Heatley Settlers in New Zealand in the 19th Century
  • George Heatley, aged 20, who arrived in Auckland, New Zealand aboard the ship "Oxford" in 1874

Contemporary Notables of the name Heatley (post 1700) +

  • David Heatley (b. 1974), American cartoonist, illustrator, graphic designer and musician
  • Arthur Edward Heatley (1865-1941), English cricketer
  • Benjamin Basil Heatley (1933-2019), British silver medalist marathon runner at the 1964 Summer Olympics
  • Eddie Heatley, New Zealand rugby league player at the 1970 World Cup
  • William Clarence "Bill" Heatley (1920-1971), Australian politician, Senator for Queensland (1966-1968)
  • Spike Heatley (b. 1933), British jazz bassist
  • Jason Heatley (b. 1972), Australian rules footballer
  • Norman George Heatley (1911-2004), English member of the team of Oxford scientists who developed penicillin, his work went unrecognized for many years, yet in 1990 he was awarded an honorary Doctorate of Medicine from Oxford University, the first given to a non-medic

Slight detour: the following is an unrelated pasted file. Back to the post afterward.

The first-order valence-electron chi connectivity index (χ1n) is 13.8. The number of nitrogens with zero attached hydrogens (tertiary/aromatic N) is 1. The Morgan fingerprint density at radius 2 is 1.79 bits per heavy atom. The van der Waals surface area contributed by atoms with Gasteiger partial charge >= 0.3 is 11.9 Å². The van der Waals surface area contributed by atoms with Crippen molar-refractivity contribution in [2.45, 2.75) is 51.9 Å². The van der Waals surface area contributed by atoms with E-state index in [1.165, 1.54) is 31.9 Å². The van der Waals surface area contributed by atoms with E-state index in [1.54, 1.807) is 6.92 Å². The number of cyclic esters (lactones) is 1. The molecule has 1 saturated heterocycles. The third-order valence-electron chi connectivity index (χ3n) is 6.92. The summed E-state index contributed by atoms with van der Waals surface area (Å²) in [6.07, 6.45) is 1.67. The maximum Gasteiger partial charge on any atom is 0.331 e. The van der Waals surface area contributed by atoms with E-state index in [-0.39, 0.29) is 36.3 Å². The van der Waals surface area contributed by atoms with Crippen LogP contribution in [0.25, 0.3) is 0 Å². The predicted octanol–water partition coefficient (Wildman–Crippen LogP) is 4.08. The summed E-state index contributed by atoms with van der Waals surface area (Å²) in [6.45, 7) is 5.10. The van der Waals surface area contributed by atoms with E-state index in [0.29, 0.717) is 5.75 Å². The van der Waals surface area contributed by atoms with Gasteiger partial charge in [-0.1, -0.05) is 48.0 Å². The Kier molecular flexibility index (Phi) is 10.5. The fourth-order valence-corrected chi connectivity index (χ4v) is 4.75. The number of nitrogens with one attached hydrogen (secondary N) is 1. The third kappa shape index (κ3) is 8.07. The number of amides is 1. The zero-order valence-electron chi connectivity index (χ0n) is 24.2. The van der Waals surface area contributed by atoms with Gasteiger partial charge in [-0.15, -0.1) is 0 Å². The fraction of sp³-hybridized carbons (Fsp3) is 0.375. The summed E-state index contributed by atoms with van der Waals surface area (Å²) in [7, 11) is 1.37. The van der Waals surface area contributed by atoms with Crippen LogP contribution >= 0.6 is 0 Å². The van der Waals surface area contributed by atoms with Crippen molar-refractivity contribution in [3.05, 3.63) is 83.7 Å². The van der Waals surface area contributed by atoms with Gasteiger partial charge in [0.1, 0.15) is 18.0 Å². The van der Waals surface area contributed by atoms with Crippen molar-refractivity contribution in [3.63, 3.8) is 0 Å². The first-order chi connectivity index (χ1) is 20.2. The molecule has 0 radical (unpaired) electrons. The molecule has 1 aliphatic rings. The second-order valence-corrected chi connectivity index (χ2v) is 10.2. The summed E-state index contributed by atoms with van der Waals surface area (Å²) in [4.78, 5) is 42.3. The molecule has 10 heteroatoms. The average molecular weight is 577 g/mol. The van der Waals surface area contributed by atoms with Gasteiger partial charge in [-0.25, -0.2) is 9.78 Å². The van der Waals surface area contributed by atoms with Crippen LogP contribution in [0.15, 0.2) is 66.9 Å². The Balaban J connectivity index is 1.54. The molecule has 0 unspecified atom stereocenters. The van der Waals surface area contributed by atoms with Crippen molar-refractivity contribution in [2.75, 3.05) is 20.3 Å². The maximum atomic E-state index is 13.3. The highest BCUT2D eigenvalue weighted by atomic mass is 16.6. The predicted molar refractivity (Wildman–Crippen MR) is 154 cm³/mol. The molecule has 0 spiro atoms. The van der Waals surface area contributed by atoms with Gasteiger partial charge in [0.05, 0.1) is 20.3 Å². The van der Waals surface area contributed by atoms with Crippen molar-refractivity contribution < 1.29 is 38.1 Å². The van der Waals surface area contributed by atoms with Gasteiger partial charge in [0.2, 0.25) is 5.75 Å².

• Phil Reeve Heatley (b. 1967), New Zealand politician, Minister of Fisheries (2008-2010), Minister of Fisheries and Aquaculture (2010-2011) and Minister of Housing (2008-2010)
  • Dany James Heatley (b. 1981), German-born, Canadian professional NHL hockey player
  • ... (Another 1 notables are available in all our PDF Extended History products and printed products wherever possible.)

HMS Prince of Wales
  • Mr. William Heatley, British Able Seaman, who sailed into battle on the HMS Prince of Wales (1941) and survived the sinking [5]

  1. Filby, P. William, Meyer, Mary K., Passenger and immigration lists index : a guide to published arrival records of about 500,000 passengers who came to the United States and Canada in the seventeenth, eighteenth, and nineteenth centuries. 1982-1985 Cumulated Supplements in Four Volumes Detroit, Mich. : Gale Research Co., 1985, Print (ISBN 0-8103-1795-8)
  2. Convict Records Voyages to Australia (Retrieved 9th December 2020). Retrieved from
  3. Convict Records Voyages to Australia (Retrieved 25th October 2020). Retrieved from
  4. South Australian Register Thursday 26th April 1855. (Retrieved 2010, November 5) Mallard 1855. Retrieved
  5. HMS Prince of Wales Crew members. (Retrieved 2014, April 9) . Retrieved from on Facebook